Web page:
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Volkswagen goes tech-heavy on Touareg Mk3. Image by Volkswagen.

Volkswagen goes tech-heavy on Touareg Mk3
Third-gen Volkswagen Touareg SUV to get huge technical arsenal and powerful V6 engines.
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Newer articles featuring 2018 Volkswagen Touareg

2018-11-01: Driven: Volkswagen Touareg R-Line
2018-05-18: First drive: Volkswagen Touareg 3.0 TDI V6

What's all this about?

Well, we've already heard about the Volkswagen Touareg's striking new looks and simply gobsmacking interior, but now let's look at the oilier bits and pieces of the third-generation luxury SUV, plus some of its electronic trickery.

OK, where are we starting?

Under the bonnet. Volkswagen will kick off the Touareg Mk3 line-up with a pair of 3.0-litre V6 TDI units, one developing 231hp and the other 286hp. This is very much like the tactic Audi used when launching the Q7 Mk2 in 2015, when it appeared with 218- and 272hp V6 3.0 TDI motors. Now, you'll hear a lot more about Audi in this piece on the Touareg, as the two companies are sharing a lot of technology here.

Are they?

Oh yes. Remember, the Touareg, Q7 and Porsche Cayenne were all originally developed together in the early 2000s and that link continues today. So, after the two initial V6 diesels (Audi now uses the 286hp unit in a variety of cars, including the A7 Sportback and A8, we then get our first petrol Touareg in this market for aeons, as the 3.0-litre TFSI V6 from an Audi SQ5 gets ported over into the Volkswagen. At this point, a pattern starts to develop here, which isn't the best news for VW fans...

Oh? What pattern is that?

The one that has the Volkswagen Touareg's engines pegged a few horsepower down on their equivalent Audi numbers. This is presumably to give some sort of prestige air to the brand with four rings, given the Touareg's magnificent appearance and interior, but it smacks of hierarchical corporate alignment, rather than letting the Volkswagen be the best it can possibly be. Still, the 3.0 TFSI delivers 340hp in the Touareg (it's rated at 354hp in the SQ5) and should dole out roughly the same 500Nm as the Audi too, so it will be plenty quick. And then there's a 4.0-litre V8 TDI option, which is the same basic engine as in the SQ7 and Bentley Bentayga Diesel, but again, the VW will have this motor slightly downgraded to 421hp, instead of the 435hp it makes in the Audi and Benters. This engine is not confirmed for this part of the world yet, mind, and nor is the plug-in hybrid (PHEV) drivetrain of 367hp that is destined for China - Volkswagen simply saying that a launch date for the Touareg PHEV 'has not yet been set.' And yes, the plug-in model would use the same drivetrain as a... yep, you guessed it - Audi Q7 e-tron. Volkswagen does score some points on torque, though.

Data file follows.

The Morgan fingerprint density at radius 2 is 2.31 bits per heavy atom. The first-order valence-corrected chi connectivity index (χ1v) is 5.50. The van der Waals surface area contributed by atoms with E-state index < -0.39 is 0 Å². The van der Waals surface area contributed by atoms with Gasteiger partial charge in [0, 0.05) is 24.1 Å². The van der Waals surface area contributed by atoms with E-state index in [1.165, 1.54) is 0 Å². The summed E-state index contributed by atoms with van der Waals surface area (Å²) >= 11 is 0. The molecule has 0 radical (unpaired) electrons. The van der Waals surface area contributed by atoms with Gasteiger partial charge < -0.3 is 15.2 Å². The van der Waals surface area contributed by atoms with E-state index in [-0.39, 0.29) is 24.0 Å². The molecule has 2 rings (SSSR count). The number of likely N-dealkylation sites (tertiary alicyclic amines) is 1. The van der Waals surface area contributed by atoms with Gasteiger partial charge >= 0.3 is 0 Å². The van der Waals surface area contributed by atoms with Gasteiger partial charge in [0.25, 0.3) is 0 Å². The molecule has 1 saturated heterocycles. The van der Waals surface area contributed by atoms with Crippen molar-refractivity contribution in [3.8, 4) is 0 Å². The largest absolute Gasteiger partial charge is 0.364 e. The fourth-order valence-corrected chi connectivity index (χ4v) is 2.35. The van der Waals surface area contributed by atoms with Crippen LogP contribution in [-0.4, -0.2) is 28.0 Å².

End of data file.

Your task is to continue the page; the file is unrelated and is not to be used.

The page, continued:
Yes. Well... we hope so. While specific torque figures for each engine are not yet outlined, all models of Touareg will come with 4Motion permanent all-wheel drive and an eight-speed, 'shift-by-wire' automatic transmission, which, Volkswagen says, can 'transfer drive torque of up to 1,000Nm' to all four wheels. This figure is pertinent because the SQ7 makes 900Nm, so maybe Volkswagen is going to surprise us and offer more torque than the Audi - and that might mean a return of an R-badged Touareg, the idea having been abandoned since the Mk1 R50 astonished everyone with its uprated 5.0-litre V10 TDI in 2008.

Is the Touareg still a good towing machine?

Indeed it is, as the Volkswagen can haul 3.5 tonnes of braked trailer up an eight per cent gradient and the adoption of electromechanical steering, instead of a hydraulically assisted set-up, means the Touareg can now use Trailer Assist to make horsebox-reversing manoeuvres easier.

OK, what else does the Volkswagen have up its sleeve?

Like the SQ7 and Bentayga already mentioned, the Touareg Mk3 will have the option of active anti-roll bars powered by a 48-volt supply, which uses electromechanical bars with a central control unit to keep the Volkswagen as level as possible during even the fastest cornering speeds. Full air suspension will be an option - featuring multiple different ride heights, from 50mm below standard for easy loading to 70mm above standard for the toughest off-roading - but as standard, all variants get a MacPherson strut set-up at the front with a five-link rear axle, with much use of aluminium in its make-up to keep the weight down.

Any reason I should opt for air springs?

You'll want the air suspension if you're actually planning to venture off the tarmac in the Touareg, as not only does it raise the ride height, but it also increases the front/rear departure angles (from 25 to 31 degrees), the breakover angle (from 18.5 to 25 degrees) and the maximum wading depth (from 500- to 580mm) of the big SUV. On the chassis tech, the final thing to note is the optional rear-wheel steering, which turns the rear wheels in the opposite direction to the fronts at speeds of less than 31mph - reducing the turning circle by a metre to 11.19m in total - and then switches to moving the rears in the same direction as the fronts above 31mph, to improve high-speed lane-changing stability.

Anything else you can add at this stage?

Just the lighting tech - LED taillights and optional LED Matrix 75-diode headlights are offered, this latter feature providing 12 different functions according to the amount of ambient light in the Touareg's surroundings, its road speed and the angle of the steering. If that's not enough illumination when all around is dark, then Night Vision can highlight pedestrians and wildlife with thermal imaging technology, displaying them clearly in colour on the Volkswagen's wondrous interior screens.

Read the full Volkswagen Touareg story here

Matt Robinson - 23 Mar 2018

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